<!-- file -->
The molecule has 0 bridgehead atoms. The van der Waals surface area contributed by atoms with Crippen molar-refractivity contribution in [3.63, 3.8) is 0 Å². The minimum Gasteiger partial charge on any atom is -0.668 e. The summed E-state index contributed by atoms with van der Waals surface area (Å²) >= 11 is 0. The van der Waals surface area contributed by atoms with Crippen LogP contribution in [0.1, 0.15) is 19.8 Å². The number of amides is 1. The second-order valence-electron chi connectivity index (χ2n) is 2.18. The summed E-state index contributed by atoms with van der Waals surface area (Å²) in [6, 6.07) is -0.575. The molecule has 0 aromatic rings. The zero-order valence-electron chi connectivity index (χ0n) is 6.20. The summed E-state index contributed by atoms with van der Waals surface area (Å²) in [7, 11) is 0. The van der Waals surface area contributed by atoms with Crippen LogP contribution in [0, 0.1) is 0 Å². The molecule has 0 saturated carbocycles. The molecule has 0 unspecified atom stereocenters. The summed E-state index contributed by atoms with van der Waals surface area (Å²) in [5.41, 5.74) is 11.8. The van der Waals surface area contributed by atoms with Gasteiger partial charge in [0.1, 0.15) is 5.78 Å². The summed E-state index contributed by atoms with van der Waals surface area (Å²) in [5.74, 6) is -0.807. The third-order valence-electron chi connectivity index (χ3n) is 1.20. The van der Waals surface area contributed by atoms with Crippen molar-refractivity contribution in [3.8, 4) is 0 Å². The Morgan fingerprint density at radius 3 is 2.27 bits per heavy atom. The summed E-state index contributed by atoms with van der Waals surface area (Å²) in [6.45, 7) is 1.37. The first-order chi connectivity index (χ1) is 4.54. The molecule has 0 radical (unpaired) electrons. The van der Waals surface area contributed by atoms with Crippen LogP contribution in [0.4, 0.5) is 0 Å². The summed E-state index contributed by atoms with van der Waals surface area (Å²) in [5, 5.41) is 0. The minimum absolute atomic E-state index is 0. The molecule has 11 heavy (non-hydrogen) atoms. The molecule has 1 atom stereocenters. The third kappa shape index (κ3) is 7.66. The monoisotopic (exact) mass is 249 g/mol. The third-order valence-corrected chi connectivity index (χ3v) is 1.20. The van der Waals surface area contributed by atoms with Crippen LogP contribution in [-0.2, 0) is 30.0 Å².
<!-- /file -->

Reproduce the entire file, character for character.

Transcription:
The molecule has 0 bridgehead atoms. The van der Waals surface area contributed by atoms with Crippen molar-refractivity contribution in [3.63, 3.8) is 0 Å². The minimum Gasteiger partial charge on any atom is -0.668 e. The summed E-state index contributed by atoms with van der Waals surface area (Å²) >= 11 is 0. The van der Waals surface area contributed by atoms with Crippen LogP contribution in [0.1, 0.15) is 19.8 Å². The number of amides is 1. The second-order valence-electron chi connectivity index (χ2n) is 2.18. The summed E-state index contributed by atoms with van der Waals surface area (Å²) in [6, 6.07) is -0.575. The molecule has 0 aromatic rings. The zero-order valence-electron chi connectivity index (χ0n) is 6.20. The summed E-state index contributed by atoms with van der Waals surface area (Å²) in [7, 11) is 0. The van der Waals surface area contributed by atoms with Crippen LogP contribution in [0, 0.1) is 0 Å². The molecule has 0 saturated carbocycles. The molecule has 0 unspecified atom stereocenters. The summed E-state index contributed by atoms with van der Waals surface area (Å²) in [5.41, 5.74) is 11.8. The van der Waals surface area contributed by atoms with Gasteiger partial charge in [0.1, 0.15) is 5.78 Å². The summed E-state index contributed by atoms with van der Waals surface area (Å²) in [5.74, 6) is -0.807. The third-order valence-electron chi connectivity index (χ3n) is 1.20. The van der Waals surface area contributed by atoms with Crippen molar-refractivity contribution in [3.8, 4) is 0 Å². The Morgan fingerprint density at radius 3 is 2.27 bits per heavy atom. The summed E-state index contributed by atoms with van der Waals surface area (Å²) in [6.45, 7) is 1.37. The first-order chi connectivity index (χ1) is 4.54. The molecule has 0 radical (unpaired) electrons. The van der Waals surface area contributed by atoms with Crippen LogP contribution in [0.4, 0.5) is 0 Å². The summed E-state index contributed by atoms with van der Waals surface area (Å²) in [5, 5.41) is 0. The minimum absolute atomic E-state index is 0. The molecule has 11 heavy (non-hydrogen) atoms. The molecule has 1 atom stereocenters. The third kappa shape index (κ3) is 7.66. The monoisotopic (exact) mass is 249 g/mol. The third-order valence-corrected chi connectivity index (χ3v) is 1.20. The van der Waals surface area contributed by atoms with Crippen LogP contribution in [-0.2, 0) is 30.0 Å².